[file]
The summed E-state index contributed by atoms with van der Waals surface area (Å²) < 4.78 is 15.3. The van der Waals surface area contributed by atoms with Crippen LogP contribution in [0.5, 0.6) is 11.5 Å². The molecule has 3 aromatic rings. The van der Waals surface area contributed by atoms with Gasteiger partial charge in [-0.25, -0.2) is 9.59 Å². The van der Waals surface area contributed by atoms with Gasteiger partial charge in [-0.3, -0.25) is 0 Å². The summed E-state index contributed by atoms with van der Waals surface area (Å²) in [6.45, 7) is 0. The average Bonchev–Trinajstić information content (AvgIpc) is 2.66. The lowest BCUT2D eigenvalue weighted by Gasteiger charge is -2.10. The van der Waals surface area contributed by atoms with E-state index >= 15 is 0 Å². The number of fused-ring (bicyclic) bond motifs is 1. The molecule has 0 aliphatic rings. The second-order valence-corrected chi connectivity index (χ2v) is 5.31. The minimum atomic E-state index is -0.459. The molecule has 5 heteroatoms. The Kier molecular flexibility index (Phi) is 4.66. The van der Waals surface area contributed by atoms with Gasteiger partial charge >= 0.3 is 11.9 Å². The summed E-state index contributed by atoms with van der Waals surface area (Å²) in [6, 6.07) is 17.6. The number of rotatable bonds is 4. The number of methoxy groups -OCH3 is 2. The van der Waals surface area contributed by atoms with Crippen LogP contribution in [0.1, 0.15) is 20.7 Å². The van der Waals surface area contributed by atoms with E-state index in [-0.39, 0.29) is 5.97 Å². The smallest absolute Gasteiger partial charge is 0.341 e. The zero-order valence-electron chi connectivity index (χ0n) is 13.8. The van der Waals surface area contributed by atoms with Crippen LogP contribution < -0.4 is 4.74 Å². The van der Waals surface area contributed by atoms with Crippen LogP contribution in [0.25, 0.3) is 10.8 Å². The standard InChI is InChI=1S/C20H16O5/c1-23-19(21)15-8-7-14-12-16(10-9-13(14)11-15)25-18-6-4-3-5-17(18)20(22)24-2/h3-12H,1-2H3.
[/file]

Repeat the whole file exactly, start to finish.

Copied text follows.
The summed E-state index contributed by atoms with van der Waals surface area (Å²) < 4.78 is 15.3. The van der Waals surface area contributed by atoms with Crippen LogP contribution in [0.5, 0.6) is 11.5 Å². The molecule has 3 aromatic rings. The van der Waals surface area contributed by atoms with Gasteiger partial charge in [-0.25, -0.2) is 9.59 Å². The van der Waals surface area contributed by atoms with Gasteiger partial charge in [-0.3, -0.25) is 0 Å². The summed E-state index contributed by atoms with van der Waals surface area (Å²) in [6.45, 7) is 0. The average Bonchev–Trinajstić information content (AvgIpc) is 2.66. The lowest BCUT2D eigenvalue weighted by Gasteiger charge is -2.10. The van der Waals surface area contributed by atoms with E-state index >= 15 is 0 Å². The number of fused-ring (bicyclic) bond motifs is 1. The molecule has 0 aliphatic rings. The second-order valence-corrected chi connectivity index (χ2v) is 5.31. The minimum atomic E-state index is -0.459. The molecule has 5 heteroatoms. The Kier molecular flexibility index (Phi) is 4.66. The van der Waals surface area contributed by atoms with Gasteiger partial charge >= 0.3 is 11.9 Å². The summed E-state index contributed by atoms with van der Waals surface area (Å²) in [6, 6.07) is 17.6. The number of rotatable bonds is 4. The number of methoxy groups -OCH3 is 2. The van der Waals surface area contributed by atoms with Crippen LogP contribution in [0.1, 0.15) is 20.7 Å². The van der Waals surface area contributed by atoms with E-state index in [-0.39, 0.29) is 5.97 Å². The smallest absolute Gasteiger partial charge is 0.341 e. The zero-order valence-electron chi connectivity index (χ0n) is 13.8. The van der Waals surface area contributed by atoms with Crippen LogP contribution < -0.4 is 4.74 Å². The van der Waals surface area contributed by atoms with Crippen LogP contribution in [0.25, 0.3) is 10.8 Å². The standard InChI is InChI=1S/C20H16O5/c1-23-19(21)15-8-7-14-12-16(10-9-13(14)11-15)25-18-6-4-3-5-17(18)20(22)24-2/h3-12H,1-2H3.